WASHINGTON—Top Democrats in Congress left a White House meeting with President Bush on Friday frustrated over what they perceived as his reluctance to embrace major recommendations from the bipartisan Iraq Study Group.
Democrats stressed to Bush in separate meetings the dire need for the administration to revamp its Iraq policy, but they don't expect him to embrace all 79 recommendations made this week by the panel, which was chaired by former Secretary of State James Baker and former Rep. Lee Hamilton, D-Ind.
Bush said he talked about "the need for a new way forward in Iraq" in his morning session with leaders from both parties and chambers of Congress, "and we talked about the need to work together on this important subject."
But some Democrats came away unconvinced that major changes were coming.
"I just didn't feel there today, the president in his words or his demeanor, that he is going to do anything right away to change things drastically," Senate Majority Leader-elect Harry Reid, D-Nev., said following the Oval Office meeting. "He is tepid in what he talks about doing. Someone has to get the message to this man that there have to be significant changes."
Instead, Bush began his talk by comparing himself to President Harry S Truman, who launched the Truman Doctrine to fight communism, got bogged down in the Korean War and left office unpopular.
Bush said that "in years to come they realized he was right and then his doctrine became the standard for America," recalled Senate Majority Whip-elect Richard Durbin, D-Ill. "He's trying to position himself in history and to justify those who continue to stand by him, saying sometimes if you're right you're unpopular, and be prepared for criticism."
Durbin said he challenged Bush's analogy, reminding him that Truman had the NATO alliance behind him and negotiated with his enemies at the United Nations. Durbin said that's what the Iraq Study Group is recommending that Bush do now—work more with allies and negotiate with adversaries on Iraq.
Bush, Durbin said, "reacted very strongly. He got very animated in his response" and emphasized that he is "the commander in chief."
Bush had a friendlier afternoon meeting with leaders from the Blue Dog Coalition, a group of 44 conservative House Democrats united primarily on fiscal conservatism. Bush apparently was feeling them out to see if their political agenda could dovetail with his. But even they stressed that they expect to see him revamp Iraq policy.
"Obviously, he was most passionate in defending his position on Iraq," said Rep. Mike Ross, D-Ark. "But we made it clear to him that the American people are ready for a new direction in Iraq. I think he's open to that. Maybe not all 79, but I think you'll see some of the recommendations from the Iraq Study Group implemented in the coming months."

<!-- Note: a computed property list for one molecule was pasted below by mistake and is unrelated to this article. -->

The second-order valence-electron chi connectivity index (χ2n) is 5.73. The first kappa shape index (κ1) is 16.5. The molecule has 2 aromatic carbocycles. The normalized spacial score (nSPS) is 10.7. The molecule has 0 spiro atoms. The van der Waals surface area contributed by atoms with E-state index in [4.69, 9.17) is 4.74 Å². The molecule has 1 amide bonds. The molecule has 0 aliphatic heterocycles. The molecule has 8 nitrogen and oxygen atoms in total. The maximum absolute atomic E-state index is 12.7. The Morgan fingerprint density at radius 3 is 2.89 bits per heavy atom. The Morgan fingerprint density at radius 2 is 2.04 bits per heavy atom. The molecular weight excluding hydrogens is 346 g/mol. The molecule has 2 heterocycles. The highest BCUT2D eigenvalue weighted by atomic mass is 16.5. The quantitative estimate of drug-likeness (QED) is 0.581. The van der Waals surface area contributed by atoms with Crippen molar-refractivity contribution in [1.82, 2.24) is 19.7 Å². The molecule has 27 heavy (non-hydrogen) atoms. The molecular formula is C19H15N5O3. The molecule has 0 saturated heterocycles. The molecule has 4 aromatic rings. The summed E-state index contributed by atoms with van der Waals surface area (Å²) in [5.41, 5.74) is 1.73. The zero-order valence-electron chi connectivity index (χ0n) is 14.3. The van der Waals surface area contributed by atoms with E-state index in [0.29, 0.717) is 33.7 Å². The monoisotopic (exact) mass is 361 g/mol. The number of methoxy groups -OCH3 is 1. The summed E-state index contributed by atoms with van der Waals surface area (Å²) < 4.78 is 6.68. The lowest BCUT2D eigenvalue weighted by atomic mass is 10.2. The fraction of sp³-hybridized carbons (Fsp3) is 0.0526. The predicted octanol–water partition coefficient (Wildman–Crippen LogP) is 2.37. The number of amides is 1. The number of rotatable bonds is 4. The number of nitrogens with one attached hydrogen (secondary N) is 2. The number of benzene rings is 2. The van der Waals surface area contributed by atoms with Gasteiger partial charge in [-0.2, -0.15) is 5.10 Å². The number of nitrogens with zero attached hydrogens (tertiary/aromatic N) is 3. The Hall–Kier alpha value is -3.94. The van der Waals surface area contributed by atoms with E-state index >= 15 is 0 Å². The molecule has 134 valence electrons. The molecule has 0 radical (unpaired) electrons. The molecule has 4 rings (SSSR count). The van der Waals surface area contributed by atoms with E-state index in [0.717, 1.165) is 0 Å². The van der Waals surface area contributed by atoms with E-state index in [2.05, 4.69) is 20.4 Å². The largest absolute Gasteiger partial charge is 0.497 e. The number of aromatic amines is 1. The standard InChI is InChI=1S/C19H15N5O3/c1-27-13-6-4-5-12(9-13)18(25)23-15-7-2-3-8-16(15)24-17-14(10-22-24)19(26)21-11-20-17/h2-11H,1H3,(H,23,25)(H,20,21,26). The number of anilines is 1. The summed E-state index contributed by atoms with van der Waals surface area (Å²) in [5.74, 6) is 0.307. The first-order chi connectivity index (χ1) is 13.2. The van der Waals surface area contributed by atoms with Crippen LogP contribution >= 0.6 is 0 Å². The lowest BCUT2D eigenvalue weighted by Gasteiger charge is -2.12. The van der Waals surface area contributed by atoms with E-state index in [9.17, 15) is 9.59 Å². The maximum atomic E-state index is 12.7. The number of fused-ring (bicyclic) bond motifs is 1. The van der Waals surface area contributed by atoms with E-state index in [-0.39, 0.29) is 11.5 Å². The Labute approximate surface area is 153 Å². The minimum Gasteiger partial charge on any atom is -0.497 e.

Bush has been cool to some of the report's main recommendations. He's said he won't deal with Iran until it verifiably suspends its nuclear enrichment program and won't sit down with Syria until it stays out of Lebanon's political affairs and prevents the flow of weapons and cash to insurgents in Iraq.
And Bush has stressed many times that U.S. troops will stay in Iraq until they successfully complete their mission.
Bush's reluctance to embrace the group's report may be reinforced by leading conservatives' strong opposition to it. The conservatives, who are important to his political base, particularly objected to the recommendation for direct talks with Iran and Syria.
"Insult is added to injury with the absurdity that Iran and Syria then become members of something called the Iraq Support Group," said Bill Bennett, a leading conservative moralist.
Dan Schnur, a Republican strategist in California, said the conservative reaction "may give the White House a little bit more political security to not embrace the entire report. That would have been much harder to do had there been broader bipartisan support for the panel's recommendations."
Yet the conservatives' reaction is out of step with that of most Americans. Dissatisfaction with Bush's handing of Iraq has reached an all-time high of 71 percent, according to a new AP-Ipsos poll. A strong majority favors withdrawal of U.S. troops, with 60 percent favoring a six-month deadline.
In that environment, if Bush and conservatives insist on essentially staying the course in Iraq, they risk marginalizing themselves from mainstream opinion. That could be politically hazardous for Republicans in the 2008 presidential campaign, which begins in earnest 13 months from now.
(McClatchy Newspapers correspondent Steven Thomma contributed to this report.)
(c) 2006, McClatchy-Tribune Information Services.
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